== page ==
Sunday, 30 November 2014

Reaching out for Women’s Health in Horton!

On the 3rd of November a team of 6 community healthworkers, the Keiskamma health cordinator Unathi Meslane and ourselves- two volunteer doctors - bundled into the Trust’s backie and set off for Horton Clinic- an hour away via potholed roads and through heavy rain. A quick stop in the town of Peddie to pick up enough supplies for the trip (a lot of chicken!) and tie up a few loose ends and we were on our way.

Our aim was to deliver training to these community health workers along with others from Horton on key areas of women’s health that need improvement in the Ngushwa district. We then planned to pass on this knowledge to the catchment area of the clinic via a door-to-door campaign. This initiative was based on the government plan for Prevention of Mother To Child Transmission (PMTCT) of HIV. We hope that by targeting all women (not only those who already have diagnosed HIV) we will be able to pick up new cases of HIV early and initiate treatment as soon as possible.

We began with a day of teaching delivered by KT founder Dr Carol Baker, educating us on the reasoning behind early booking in pregnancy, exclusive breastfeeding and contraception. Presenting to a medical professional late in pregnancy is a major problem in the areas served by the Keiskamma project. Contributing factors include cultural practises of non-disclosure, fear of the consequences of extra-marital pregnancy and worries around the perceived “compulsory” HIV testing. Exclusive breastfeeding has been difficult to establish as previous advice was to bottlefeed if mothers were HIV positive and clinics were providing free formula (see WHO guidelines for more information). The use of contraception appears to be patchy as there are high numbers of teenage and unplanned pregnancies.

Over the next three days, we were ‘released’ out into the village knocking on people’s doors and passing on our knowledge with the help of some brand new Xhosa pamphlets that we recently developed. It was a privilege to be invited into the homes of people from a culture that we had not encountered before. The range was quite extreme, from corrugated iron shack, to clay rondavel to 4 bedroom modern constructs. And the people we met inside had different stories to tell as well as different health issues. Although our main focus was promoting contraception, healthy pregnancies and exclusive breastfeeding, we also wanted to obtain a profile of the village and its health needs. These ranged from a 2 year old child that was failing to thrive, to a mother that presented to the clinic 5 months into her pregnancy, to an elderly man who needed walking aids.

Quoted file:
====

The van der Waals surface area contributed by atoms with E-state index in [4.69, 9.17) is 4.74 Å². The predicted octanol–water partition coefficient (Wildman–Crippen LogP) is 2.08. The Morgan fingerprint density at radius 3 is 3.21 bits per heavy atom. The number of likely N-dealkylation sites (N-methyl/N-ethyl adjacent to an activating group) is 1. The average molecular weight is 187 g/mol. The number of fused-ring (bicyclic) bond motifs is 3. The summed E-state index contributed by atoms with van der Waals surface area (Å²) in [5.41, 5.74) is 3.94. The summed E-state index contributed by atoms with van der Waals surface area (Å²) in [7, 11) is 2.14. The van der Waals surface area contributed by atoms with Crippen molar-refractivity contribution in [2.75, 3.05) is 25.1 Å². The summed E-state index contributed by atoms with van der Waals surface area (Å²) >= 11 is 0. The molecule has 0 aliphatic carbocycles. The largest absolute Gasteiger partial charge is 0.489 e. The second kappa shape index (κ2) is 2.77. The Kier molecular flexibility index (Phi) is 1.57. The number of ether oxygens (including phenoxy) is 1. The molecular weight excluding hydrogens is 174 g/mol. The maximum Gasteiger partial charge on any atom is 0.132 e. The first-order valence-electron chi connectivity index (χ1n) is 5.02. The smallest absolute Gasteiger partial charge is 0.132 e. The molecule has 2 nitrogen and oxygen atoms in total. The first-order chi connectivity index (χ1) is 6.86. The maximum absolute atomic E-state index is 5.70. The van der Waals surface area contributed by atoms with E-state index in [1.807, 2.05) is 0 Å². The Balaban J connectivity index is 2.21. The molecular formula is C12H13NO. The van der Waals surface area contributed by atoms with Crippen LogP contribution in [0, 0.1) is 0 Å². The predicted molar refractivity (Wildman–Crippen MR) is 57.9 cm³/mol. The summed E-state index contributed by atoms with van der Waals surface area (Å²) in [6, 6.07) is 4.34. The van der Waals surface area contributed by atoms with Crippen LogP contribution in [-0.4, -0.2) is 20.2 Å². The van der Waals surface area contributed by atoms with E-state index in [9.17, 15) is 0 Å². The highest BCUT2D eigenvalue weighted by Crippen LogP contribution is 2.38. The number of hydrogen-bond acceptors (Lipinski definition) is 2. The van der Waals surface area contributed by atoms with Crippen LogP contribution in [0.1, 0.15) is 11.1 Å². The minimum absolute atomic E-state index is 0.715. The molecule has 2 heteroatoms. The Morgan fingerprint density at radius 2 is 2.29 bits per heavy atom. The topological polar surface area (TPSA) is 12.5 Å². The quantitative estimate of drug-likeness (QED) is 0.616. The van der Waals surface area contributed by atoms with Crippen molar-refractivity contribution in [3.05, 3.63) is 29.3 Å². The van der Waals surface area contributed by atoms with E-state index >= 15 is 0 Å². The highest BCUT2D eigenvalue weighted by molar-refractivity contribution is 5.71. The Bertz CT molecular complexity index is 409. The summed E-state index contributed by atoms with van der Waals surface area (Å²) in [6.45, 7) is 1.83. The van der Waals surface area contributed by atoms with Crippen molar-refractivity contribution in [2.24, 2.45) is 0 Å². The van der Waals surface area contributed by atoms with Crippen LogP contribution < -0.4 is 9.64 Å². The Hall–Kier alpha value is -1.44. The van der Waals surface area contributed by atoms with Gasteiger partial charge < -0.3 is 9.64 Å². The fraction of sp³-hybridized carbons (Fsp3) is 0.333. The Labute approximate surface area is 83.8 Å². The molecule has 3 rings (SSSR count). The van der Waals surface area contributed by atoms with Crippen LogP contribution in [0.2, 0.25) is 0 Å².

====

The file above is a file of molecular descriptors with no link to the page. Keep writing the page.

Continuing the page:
It was heartening to see people hastening to Horton clinic the same day to get screened for HIV or have their blood pressure checked or be started on contraception. The immediate effects of our campaign were apparent. The experience gave us better understanding of the way the communities function and the cultural and social factors that affect people living with HIV and other stigmatised conditions. 

Spending three days working and living with some of the Community Health Workers was an insightful and often entertaining experience. We cooked to the beautiful sounds of their naturally harmonising voices and had our first experience of Miely Meal- pap doused in soured milk and sprinkled with salt (not entirely sure about that one but we were grateful for it all the same!) They looked bemused at my slightly confused look when first handing me the basin which I was meant to fill with a mixture of rain and boiled water to go and wash in as there was no running water in the entire village. One lovely lady was even kind of enough to demonstrate exactly how we should do this. Some of the community health workers themselves who were HIV positive spoke loudly and without self-consciousness about their diagnosis. There was a lot to learn from them and their input helped shape and direct our work.
Throughout the project, the teams both worked hard and looked after us, which we were very grateful for . We managed to visit 60 households in total and reached an estimated 300 members of the community. There were a few challenges along the way and we had to readjust our plans a few times to accommodate these but they did not have a significant impact on our work. From this project we were able to obtain valuable information on some of the barriers to access healthcare and also the level of understanding of certain aspects of health in the community. All in all it was a sometimes frustrating, often enjoyable and ultimately satisfying work trip that we hope we can build upon with future campaigns and new ventures.

Dr Amelia Hawkes

Dr Cavitha Vivek

Tuesday, 25 November 2014

Christmas sale at Art in the Park

The Art Project

will be at

Art in the Park


Ann Bryant Gallery

in East London

on 29th November 2014

Ann Bryant Gallery
043 722 4044